Making an investment choice requires sound decision-making. This data is needed to compute the net-of-fees return of the fund and to assess the attractiveness of a mutual fund in the long-term. In this guide, you will learn how total expense ratio (TER) operates in real estate investments.
What Is the Total Expense Ratio (TER)?
Total expense ratio (TER) measure’s a mutual fund’s operating efficiency by estimating the operating cost relative to its assets. Some of these costs include management fees, legal fees, auditor’s fees and additional expenses.
TER is also known as the “net expense ratio” or “after reimbursement expense ratio.” It is commonly used by investors to determine if a fund is an appropriate investment option for them when they have considered all the fees. Therefore, TER is a parameter that investors use to determine how deducted fees from the funds after an investment scheme affects their returns.
How to Calculate Your Total Expense Ratio
Total expense ratio is calculated by comparing the total cost of an investment scheme during a period to the total fund asset, or total assets under management. It is usually expressed as a percentage of the asset of the fund.
Total Expense Ratio (TER) = (Total costs of the scheme during the period / Total Fund Assets)*100
NOTE: TER is usually expressed as an annualized percentage of the assets of the fund.
During the analysis of TER, it is crucial to give preference to funds with lower and/or decreasing TER, and to know how this decision impacts your investment and strategy. Generally, lower TER gives higher return potential. But, also take note of the fact that TER is influenced by industry and management style. Increasing year-on-year TER without improvements in performance may not be a good investment choice, so you may want to consult with your investment advisor.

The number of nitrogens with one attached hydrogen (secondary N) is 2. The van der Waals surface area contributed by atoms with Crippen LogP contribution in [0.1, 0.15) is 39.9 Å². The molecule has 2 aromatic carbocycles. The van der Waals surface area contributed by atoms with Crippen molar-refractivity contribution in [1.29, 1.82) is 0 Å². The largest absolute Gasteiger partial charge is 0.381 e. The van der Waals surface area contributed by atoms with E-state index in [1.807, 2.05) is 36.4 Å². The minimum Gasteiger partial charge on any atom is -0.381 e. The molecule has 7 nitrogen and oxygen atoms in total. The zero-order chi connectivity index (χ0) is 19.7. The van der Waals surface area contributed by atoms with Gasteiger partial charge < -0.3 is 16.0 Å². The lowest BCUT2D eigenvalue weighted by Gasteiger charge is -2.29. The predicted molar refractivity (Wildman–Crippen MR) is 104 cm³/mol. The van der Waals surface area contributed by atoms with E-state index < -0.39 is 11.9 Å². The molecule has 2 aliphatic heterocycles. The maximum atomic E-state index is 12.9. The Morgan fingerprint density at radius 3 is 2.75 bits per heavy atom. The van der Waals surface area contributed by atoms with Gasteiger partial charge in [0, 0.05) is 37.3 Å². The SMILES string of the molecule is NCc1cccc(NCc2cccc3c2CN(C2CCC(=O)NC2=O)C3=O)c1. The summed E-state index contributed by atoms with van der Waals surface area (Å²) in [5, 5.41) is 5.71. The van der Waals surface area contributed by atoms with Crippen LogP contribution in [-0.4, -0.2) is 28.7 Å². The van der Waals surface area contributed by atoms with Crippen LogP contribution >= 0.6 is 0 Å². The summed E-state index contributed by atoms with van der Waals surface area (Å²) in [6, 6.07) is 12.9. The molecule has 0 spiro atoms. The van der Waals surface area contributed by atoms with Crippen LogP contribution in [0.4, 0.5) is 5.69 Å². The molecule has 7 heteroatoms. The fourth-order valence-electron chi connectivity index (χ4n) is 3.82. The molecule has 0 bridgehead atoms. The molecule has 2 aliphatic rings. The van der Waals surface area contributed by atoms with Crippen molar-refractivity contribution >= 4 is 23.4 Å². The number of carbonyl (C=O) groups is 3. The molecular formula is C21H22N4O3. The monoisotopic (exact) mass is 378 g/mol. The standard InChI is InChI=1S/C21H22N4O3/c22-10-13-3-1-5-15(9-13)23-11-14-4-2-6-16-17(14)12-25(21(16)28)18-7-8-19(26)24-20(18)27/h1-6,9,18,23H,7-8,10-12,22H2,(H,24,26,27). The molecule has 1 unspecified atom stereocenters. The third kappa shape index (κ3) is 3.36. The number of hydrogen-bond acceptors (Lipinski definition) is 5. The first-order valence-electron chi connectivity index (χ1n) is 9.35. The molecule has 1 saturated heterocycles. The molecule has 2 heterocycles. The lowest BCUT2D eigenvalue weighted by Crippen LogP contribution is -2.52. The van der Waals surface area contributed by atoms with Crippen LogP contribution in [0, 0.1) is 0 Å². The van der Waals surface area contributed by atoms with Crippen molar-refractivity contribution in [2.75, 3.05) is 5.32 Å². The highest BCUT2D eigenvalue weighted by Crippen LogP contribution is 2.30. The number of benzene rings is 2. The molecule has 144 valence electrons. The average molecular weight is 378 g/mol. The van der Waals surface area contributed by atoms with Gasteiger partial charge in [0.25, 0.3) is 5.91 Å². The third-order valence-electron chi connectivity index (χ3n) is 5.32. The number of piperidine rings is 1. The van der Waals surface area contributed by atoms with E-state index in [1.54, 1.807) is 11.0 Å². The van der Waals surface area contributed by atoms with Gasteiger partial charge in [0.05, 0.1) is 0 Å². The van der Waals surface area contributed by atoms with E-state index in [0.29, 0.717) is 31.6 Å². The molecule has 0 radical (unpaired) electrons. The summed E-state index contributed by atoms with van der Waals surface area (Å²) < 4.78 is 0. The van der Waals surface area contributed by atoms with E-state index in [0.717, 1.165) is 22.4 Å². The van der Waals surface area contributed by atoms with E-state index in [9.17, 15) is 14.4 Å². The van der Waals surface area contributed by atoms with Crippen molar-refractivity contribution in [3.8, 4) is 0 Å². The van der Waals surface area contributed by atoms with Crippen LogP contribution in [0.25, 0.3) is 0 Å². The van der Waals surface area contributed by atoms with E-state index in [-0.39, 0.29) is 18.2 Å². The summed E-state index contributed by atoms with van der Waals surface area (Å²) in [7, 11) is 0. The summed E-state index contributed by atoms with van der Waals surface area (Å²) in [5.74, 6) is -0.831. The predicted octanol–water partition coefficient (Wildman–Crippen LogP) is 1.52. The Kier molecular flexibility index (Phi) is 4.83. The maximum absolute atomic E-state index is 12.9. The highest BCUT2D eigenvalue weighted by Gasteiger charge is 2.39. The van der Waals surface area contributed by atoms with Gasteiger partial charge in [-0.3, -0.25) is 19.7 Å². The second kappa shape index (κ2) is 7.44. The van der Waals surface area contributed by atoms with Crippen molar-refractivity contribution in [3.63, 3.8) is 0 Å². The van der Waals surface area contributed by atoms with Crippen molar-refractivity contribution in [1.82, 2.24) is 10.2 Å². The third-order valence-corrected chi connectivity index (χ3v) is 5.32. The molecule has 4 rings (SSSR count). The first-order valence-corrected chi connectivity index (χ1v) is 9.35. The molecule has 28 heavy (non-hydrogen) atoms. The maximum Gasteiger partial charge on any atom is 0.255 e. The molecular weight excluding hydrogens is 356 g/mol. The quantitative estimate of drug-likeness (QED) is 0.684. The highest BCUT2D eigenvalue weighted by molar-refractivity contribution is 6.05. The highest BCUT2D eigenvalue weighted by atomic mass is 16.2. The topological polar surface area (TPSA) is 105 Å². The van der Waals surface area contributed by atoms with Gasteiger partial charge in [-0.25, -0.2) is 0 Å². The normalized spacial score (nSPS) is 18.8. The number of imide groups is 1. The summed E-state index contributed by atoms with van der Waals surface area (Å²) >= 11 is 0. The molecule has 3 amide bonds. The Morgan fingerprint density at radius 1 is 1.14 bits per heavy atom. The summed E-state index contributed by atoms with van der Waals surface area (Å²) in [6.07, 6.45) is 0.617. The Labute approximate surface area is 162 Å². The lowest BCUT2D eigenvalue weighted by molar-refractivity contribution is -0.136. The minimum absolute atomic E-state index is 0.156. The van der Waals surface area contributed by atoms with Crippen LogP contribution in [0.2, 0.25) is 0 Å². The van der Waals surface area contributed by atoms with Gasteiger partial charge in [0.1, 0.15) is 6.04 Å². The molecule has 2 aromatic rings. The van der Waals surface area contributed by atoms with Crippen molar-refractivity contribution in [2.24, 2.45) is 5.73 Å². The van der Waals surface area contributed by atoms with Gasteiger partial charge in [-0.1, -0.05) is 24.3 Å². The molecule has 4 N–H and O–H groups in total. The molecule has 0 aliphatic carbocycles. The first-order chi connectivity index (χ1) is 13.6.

How the TER Works and How to Use It
TER is important for investors to be able to understand how fund costs affect their return. If the TER is too large, it may eat a chunk of the return of the fund. While it is possible to assume TER may reflect the fund’s actual commitment to the fund’s performance.
But in reality, higher TER does not necessarily translate to a fund’s ability to create superior returns for investors. That is, higher TER does not guarantee greater performance for investors.
What’s the Difference Between Total Expense Ratio (TER) vs Gross Expense Ratio (GER)?
The gross expense ratio (GER) refers to the annual cost of operating a mutual fund. On a more specific basis, it refers to the total percentage of a fund’s assets that are devoted to running the fund. The total expense ratio (TER), on the other hand, measures the total costs associated with running the fund. Hence, trading costs and any reimbursements and waivers are part of the total expense ratio (TER).
Why Do Investors Use Total Expense Ratio (TER)?
Investors need to know a mutual fund’s total expense ratio to make sound investment decisions and to be able to understand how fund cost affects their return. Nonetheless, there are many other metrics you need to consider to make a sound investment decision.